The general impression is that impairments are impediments to fulfilling relationships. Why would a non-disabled person want to ‘sacrifice’ her life to be with someone who cannot walk? In reality, this kind of thinking is a reflection of how these people view their own self-worth. Should they be afflicted with an impairment in the future, this is the prejudiced treatment they would accept unquestioningly.
It does not help that some disabled persons’ organisations knowingly or unknowingly use sympathy to garner donations. The manipulation of emotions using images of disabled persons in wretched poses is very effective in tugging at the heartstrings to loosen the purse strings.
This further entrenches that perception of helplessness and the need for charity, not only in society but in the minds of disabled persons as well. Such techniques to raise funds must stop. They are inflicting untold damage on the dignity of the entire community.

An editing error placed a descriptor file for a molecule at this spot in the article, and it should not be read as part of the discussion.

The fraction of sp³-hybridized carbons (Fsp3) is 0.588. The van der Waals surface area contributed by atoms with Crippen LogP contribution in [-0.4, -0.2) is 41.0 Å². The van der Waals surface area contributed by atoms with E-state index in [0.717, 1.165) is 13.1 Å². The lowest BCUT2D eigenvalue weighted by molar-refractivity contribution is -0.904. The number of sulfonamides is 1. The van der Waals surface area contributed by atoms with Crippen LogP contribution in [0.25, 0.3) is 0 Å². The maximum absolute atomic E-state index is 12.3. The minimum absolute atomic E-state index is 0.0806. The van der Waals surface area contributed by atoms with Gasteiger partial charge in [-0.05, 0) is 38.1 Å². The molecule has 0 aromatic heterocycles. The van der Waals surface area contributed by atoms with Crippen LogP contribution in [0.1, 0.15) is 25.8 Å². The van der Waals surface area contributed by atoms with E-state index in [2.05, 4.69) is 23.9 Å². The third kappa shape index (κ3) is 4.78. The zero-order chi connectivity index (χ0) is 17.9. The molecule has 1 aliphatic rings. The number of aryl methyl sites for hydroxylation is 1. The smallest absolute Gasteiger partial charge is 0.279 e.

Imagine the effects when such negativity is allowed to grow over time in the minds of disabled persons. Without guidance to manage such perceptions, a sense of worthlessness would certainly fester. It would eventually become a barrier to our psychological well-being and affect our relationships with the people around us.
There are ways to deal with the emotional aspects of these situations though. One of them is through peer counselling. This practice is employed in Independent Living programmes to reaffirm the status of disabled persons as members of society with equal standing.
The three goals of peer counselling are recovery of self-worth, rebuilding relationships and social reformation. Peer counselling is always conducted by qualified disabled counsellors as they are able to empathise with the challenges faced by another disabled person who is known as the client in this context.
The goal towards recovery of self-worth allows clients to be acutely aware of their own feelings and abilities in order for them to regain confidence. Counsellors provide space and confidentiality for clients to draw out their innermost feelings and express them freely as a way of discharging suppressed and oppressed emotions. Clients are then encouraged to identify past distresses, find solutions to overcome them, set goals to achieve Independent Living and move on.